Press release (pdf)
The economy has taken a serious turn for the worse for workers and their families. There has been a significant surge in unemployment, and Alaska, Colorado, Florida, Georgia, Kentucky, Maine, Mississippi, Missouri, North Carolina, Nevada, and Ohio are some of many states that have been hit particularly hard.
The nation’s unemployment rate reached a five-year high of 6.1 percent in September. Nearly 10 million Americans were officially unemployed last month and still actively looking for work. Unemployment claims are now at a seven-year high, with nearly 500,000 workers applying for benefits every week.
There has also been a major increase in long-term joblessness. The number of workers who found themselves unemployed for more than six months while still actively looking for work increased by nearly 300,000 from May to September, reaching 2 million workers last month. Congress should make every effort to expedite unemployment insurance legislation that expands the UI program to address the severe hardship faced by record numbers of unemployed workers.
The federal government enacted the Emergency Unemployment Compensation program on June 28th, which provides an additional 13 weeks of federally funded extended jobless benefits to workers beyond the 26 weeks of unemployment insurance provided by the states. Since the federal program of extended jobless benefits was enacted, nearly 900,000 more workers have become unemployed in a rapidly declining economy, and 800,000 workers have reached the end of those 13 weeks of federal jobless benefits. These national figures are stark, but they understate the even more serious situation facing many individual states, which are suffering from particularly high levels of unemployment.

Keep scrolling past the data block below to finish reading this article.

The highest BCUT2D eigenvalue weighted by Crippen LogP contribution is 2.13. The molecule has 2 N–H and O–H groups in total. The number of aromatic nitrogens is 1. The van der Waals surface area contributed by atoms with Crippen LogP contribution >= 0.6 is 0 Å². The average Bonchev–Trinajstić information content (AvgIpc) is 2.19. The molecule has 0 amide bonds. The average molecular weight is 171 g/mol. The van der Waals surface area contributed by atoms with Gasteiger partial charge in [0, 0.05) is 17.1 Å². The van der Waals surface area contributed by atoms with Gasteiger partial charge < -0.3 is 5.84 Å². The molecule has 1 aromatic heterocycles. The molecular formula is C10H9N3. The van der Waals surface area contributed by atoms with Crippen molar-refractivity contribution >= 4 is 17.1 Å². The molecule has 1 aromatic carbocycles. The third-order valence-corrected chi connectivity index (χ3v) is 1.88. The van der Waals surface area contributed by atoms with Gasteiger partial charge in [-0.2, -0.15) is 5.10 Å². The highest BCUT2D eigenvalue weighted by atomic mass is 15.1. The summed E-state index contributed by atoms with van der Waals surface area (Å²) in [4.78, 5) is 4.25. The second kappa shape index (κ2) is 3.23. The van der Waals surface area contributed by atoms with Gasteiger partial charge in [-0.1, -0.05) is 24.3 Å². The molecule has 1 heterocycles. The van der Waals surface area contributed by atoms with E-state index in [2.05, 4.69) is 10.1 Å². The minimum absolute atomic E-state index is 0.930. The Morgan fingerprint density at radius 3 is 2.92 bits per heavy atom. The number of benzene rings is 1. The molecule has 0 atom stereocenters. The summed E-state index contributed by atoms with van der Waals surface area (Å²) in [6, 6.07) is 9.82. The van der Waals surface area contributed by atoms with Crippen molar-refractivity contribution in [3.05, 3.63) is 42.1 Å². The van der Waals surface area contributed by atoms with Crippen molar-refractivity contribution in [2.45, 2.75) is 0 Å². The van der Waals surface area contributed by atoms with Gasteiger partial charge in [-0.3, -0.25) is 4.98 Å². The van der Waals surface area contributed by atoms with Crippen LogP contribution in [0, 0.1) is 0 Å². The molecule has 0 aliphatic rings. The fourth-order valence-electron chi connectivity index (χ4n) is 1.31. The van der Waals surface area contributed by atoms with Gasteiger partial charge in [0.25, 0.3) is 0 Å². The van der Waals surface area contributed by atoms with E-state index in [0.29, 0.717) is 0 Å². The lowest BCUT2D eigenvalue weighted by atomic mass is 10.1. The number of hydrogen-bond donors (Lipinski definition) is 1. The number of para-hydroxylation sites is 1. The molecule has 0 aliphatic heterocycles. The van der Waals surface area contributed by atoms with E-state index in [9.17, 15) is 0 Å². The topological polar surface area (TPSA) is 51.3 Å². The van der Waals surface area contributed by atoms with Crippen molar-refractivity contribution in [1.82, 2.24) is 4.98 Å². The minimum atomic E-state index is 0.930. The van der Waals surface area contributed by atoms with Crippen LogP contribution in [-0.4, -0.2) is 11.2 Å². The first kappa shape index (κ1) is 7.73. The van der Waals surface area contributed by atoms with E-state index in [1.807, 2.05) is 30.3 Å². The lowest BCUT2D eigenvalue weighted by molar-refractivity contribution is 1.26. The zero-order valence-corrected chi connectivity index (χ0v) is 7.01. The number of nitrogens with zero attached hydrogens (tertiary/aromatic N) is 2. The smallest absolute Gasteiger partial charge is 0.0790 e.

Given the recent surge in unemployment, Congress should act swiftly to pass UI legislation that will fund additional benefits for all states. The legislation will provide extra relief for especially hard-hit states. The House of Representatives voted overwhelmingly in favor of such a measure in October, and the Senate should follow suit in its November session.
Read more about how the economic downturn has affected employment rates in the states:
Press release (pdf)
For more information, contact Judy Conti at the National Employment Law Project (202-533-2573), Lisa Donner at Half in Ten (202-682-1611), or Alexandra Cawthorne at the Center for American Progress Action Fund (202-682-1611).
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